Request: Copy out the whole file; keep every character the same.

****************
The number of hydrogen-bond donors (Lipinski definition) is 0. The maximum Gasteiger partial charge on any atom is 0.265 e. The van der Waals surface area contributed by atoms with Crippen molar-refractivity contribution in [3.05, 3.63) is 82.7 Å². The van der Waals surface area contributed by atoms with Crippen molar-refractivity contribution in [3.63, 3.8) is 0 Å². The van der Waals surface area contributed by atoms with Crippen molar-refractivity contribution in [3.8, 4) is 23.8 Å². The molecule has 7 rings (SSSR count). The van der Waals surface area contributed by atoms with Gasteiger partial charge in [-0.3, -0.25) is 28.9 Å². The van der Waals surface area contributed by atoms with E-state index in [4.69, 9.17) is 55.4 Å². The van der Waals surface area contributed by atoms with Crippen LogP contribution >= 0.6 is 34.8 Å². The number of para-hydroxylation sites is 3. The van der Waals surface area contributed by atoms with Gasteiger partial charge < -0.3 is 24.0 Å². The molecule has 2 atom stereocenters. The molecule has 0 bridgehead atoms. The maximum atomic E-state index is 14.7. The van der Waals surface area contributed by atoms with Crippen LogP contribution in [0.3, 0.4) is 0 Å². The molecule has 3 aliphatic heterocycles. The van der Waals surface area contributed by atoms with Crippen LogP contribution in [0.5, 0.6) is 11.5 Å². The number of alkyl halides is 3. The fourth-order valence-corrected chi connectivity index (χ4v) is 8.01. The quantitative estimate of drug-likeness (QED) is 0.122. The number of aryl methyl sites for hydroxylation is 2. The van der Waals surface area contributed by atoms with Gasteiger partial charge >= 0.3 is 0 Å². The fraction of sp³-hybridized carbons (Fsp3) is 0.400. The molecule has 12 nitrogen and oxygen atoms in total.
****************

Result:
The number of hydrogen-bond donors (Lipinski definition) is 0. The maximum Gasteiger partial charge on any atom is 0.265 e. The van der Waals surface area contributed by atoms with Crippen molar-refractivity contribution in [3.05, 3.63) is 82.7 Å². The van der Waals surface area contributed by atoms with Crippen molar-refractivity contribution in [3.63, 3.8) is 0 Å². The van der Waals surface area contributed by atoms with Crippen molar-refractivity contribution in [3.8, 4) is 23.8 Å². The molecule has 7 rings (SSSR count). The van der Waals surface area contributed by atoms with Gasteiger partial charge in [-0.3, -0.25) is 28.9 Å². The van der Waals surface area contributed by atoms with E-state index in [4.69, 9.17) is 55.4 Å². The van der Waals surface area contributed by atoms with Crippen LogP contribution >= 0.6 is 34.8 Å². The number of para-hydroxylation sites is 3. The van der Waals surface area contributed by atoms with Gasteiger partial charge < -0.3 is 24.0 Å². The molecule has 2 atom stereocenters. The molecule has 0 bridgehead atoms. The maximum atomic E-state index is 14.7. The van der Waals surface area contributed by atoms with Crippen LogP contribution in [0.3, 0.4) is 0 Å². The molecule has 3 aliphatic heterocycles. The van der Waals surface area contributed by atoms with Crippen LogP contribution in [0.5, 0.6) is 11.5 Å². The number of alkyl halides is 3. The fourth-order valence-corrected chi connectivity index (χ4v) is 8.01. The quantitative estimate of drug-likeness (QED) is 0.122. The number of aryl methyl sites for hydroxylation is 2. The van der Waals surface area contributed by atoms with Gasteiger partial charge >= 0.3 is 0 Å². The fraction of sp³-hybridized carbons (Fsp3) is 0.400. The molecule has 12 nitrogen and oxygen atoms in total.